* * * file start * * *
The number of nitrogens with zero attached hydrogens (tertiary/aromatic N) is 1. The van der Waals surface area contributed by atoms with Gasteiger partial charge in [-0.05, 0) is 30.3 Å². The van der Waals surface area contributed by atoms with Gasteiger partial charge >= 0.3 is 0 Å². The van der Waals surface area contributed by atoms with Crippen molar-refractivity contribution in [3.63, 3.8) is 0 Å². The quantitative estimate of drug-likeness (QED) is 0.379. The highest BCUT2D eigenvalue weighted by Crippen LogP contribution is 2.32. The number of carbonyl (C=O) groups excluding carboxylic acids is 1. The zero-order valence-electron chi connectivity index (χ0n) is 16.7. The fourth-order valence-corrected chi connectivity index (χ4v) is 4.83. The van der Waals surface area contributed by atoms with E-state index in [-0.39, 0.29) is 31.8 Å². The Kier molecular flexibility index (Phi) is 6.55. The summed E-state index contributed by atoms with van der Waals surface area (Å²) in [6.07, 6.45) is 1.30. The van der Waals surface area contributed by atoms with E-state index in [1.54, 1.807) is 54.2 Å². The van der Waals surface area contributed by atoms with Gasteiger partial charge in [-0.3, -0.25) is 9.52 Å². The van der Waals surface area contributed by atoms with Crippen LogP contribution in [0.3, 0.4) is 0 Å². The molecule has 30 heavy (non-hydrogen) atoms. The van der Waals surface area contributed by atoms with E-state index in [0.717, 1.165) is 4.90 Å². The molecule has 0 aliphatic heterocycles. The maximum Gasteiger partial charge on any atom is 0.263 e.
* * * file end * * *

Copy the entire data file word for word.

The number of nitrogens with zero attached hydrogens (tertiary/aromatic N) is 1. The van der Waals surface area contributed by atoms with Gasteiger partial charge in [-0.05, 0) is 30.3 Å². The van der Waals surface area contributed by atoms with Gasteiger partial charge >= 0.3 is 0 Å². The van der Waals surface area contributed by atoms with Crippen molar-refractivity contribution in [3.63, 3.8) is 0 Å². The quantitative estimate of drug-likeness (QED) is 0.379. The highest BCUT2D eigenvalue weighted by Crippen LogP contribution is 2.32. The number of carbonyl (C=O) groups excluding carboxylic acids is 1. The zero-order valence-electron chi connectivity index (χ0n) is 16.7. The fourth-order valence-corrected chi connectivity index (χ4v) is 4.83. The van der Waals surface area contributed by atoms with E-state index in [-0.39, 0.29) is 31.8 Å². The Kier molecular flexibility index (Phi) is 6.55. The summed E-state index contributed by atoms with van der Waals surface area (Å²) in [6.07, 6.45) is 1.30. The van der Waals surface area contributed by atoms with E-state index in [1.54, 1.807) is 54.2 Å². The van der Waals surface area contributed by atoms with Gasteiger partial charge in [-0.3, -0.25) is 9.52 Å². The van der Waals surface area contributed by atoms with Crippen LogP contribution in [0.3, 0.4) is 0 Å². The molecule has 30 heavy (non-hydrogen) atoms. The van der Waals surface area contributed by atoms with E-state index in [0.717, 1.165) is 4.90 Å². The molecule has 0 aliphatic heterocycles. The maximum Gasteiger partial charge on any atom is 0.263 e.